It’s Christmas Eve. Food, games, drinking, and merry-making are on the docket. Drunk uncles will abound. Carolers will maraud through the streets. This is the perfect time of year to let the wine flow as you deck those halls.
There’s a good chance you’ll be eating a lot of food today and through next week. To help you decide what to drink with all those rich, savory, and sweet delights, we thought we’d put together a wine pairing guide. This is about having a little fun, eating good food, being with friends, and making the job of playing host as pain-free as possible.
The below recommendations are wines we love but, overall, what we’re doing here is matching styles per course. If you can’t find a certain label we’ve cited here, it’s all good. Find a local bottle that hits the same theme or uses the same type of grape. It’s good to remember that, when it comes to pairing wine, if you dig it, drink it. There really aren’t any wrong answers.
THE “WELCOME TO THE PARTY” WINE — Francis Coppola Sofia Blanc de Blancs
Every great party or meal starts with a little bubbly. The effervescent wine is the perfect palate activator and offers you a chance for a nice headrush of fruity-yet-dry alcohol. Our recommendation is to go local when buying the fizzy stuff. While bringing a bottle of nice champagne is a baller move, you don’t have to spend that much on a bottle. Generally, you can get two bottles of sparkling wine from the U.S. for the price of one from France.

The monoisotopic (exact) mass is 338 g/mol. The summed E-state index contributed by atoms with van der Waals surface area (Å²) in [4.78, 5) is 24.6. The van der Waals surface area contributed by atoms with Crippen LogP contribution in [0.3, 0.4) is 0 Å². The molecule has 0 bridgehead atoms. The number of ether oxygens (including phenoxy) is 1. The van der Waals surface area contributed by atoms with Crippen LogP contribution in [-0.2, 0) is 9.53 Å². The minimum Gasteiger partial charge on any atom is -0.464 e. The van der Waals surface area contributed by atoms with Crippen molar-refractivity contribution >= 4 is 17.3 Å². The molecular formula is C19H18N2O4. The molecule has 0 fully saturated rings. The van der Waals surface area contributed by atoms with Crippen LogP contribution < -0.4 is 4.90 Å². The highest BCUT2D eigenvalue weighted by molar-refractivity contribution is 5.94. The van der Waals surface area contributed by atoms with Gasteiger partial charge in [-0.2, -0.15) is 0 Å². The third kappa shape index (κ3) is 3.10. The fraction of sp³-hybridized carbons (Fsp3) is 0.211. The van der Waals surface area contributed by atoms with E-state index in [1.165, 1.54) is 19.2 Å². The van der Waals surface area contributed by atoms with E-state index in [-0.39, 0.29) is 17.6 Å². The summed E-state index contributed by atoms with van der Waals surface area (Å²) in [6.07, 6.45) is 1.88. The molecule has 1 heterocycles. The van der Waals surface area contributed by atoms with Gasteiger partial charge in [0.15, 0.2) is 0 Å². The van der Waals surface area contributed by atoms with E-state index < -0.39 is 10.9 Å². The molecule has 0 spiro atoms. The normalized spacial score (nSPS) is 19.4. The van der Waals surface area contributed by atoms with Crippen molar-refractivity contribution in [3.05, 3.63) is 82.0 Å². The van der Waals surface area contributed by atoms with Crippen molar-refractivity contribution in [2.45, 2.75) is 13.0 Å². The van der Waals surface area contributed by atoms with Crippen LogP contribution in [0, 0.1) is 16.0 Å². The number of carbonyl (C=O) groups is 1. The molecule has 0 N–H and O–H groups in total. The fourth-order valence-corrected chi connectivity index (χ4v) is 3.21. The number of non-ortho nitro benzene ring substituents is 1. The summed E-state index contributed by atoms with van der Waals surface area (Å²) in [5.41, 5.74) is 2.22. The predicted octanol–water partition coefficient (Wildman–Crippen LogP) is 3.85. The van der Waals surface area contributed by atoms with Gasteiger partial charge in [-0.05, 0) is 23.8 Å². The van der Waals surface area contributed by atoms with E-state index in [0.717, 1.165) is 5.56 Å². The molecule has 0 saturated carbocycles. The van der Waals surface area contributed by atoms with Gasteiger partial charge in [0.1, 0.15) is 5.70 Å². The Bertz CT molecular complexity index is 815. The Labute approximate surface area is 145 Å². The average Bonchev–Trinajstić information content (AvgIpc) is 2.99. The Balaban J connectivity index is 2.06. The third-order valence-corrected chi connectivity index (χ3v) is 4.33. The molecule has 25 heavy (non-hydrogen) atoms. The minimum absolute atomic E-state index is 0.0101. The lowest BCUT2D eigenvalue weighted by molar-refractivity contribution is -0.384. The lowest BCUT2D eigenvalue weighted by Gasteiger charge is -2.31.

We’re picking Francis Coppola’s Sofia Blanc de Blancs white sparkling here. It’s a beautifully easy-to-drink bottle with plenty of dry fizz and bursts of bright fruit and florals. It also comes wrapped in festive cellophane, giving it a real holiday vibe.
THE “GAMETIME” WINE — Underwood Rose
Okay, everyone’s had their welcome glass of bubbly, now it’s time to settle in. Break out the canned wine. Decks of cards, board games, and sports on the TV are the play here and wine in a can is the perfect accompaniment.
Underwood Rose from Union Wine Co. up in Oregon is everything you want in a rose. The wine has a drinkability that borders on ‘almost-too-easy-to-drink’ territory. It’s bright, refreshing, and excellent when ice-cold. Just keep in mind that each can equates to a half-bottle of wine.
THE “FIRST COURSE” WINE — Chateau Ste Michelle Riesling
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The first course of any meal is an introduction, a “hello” if you will, to the food to come. It’s about opening up palates and keeping things simple at the same time. A good, cheap bottle is what you want here that has enough depth without going overboard on your taste buds.
Hit up Costco or any liquor store and snag a bottle of Chateau Ste Michelle Riesling. This is the sort of crisp, mildly acidic, and fruit-forward wine that’ll get you into the meal. It’s light, unintrusive, and won’t break the bank — everything you want in a bottle of vino.
THE “YO! IT’S CHRISTMAS HAM TIME” WINE — Sonoma-Cutrer Pinot Noir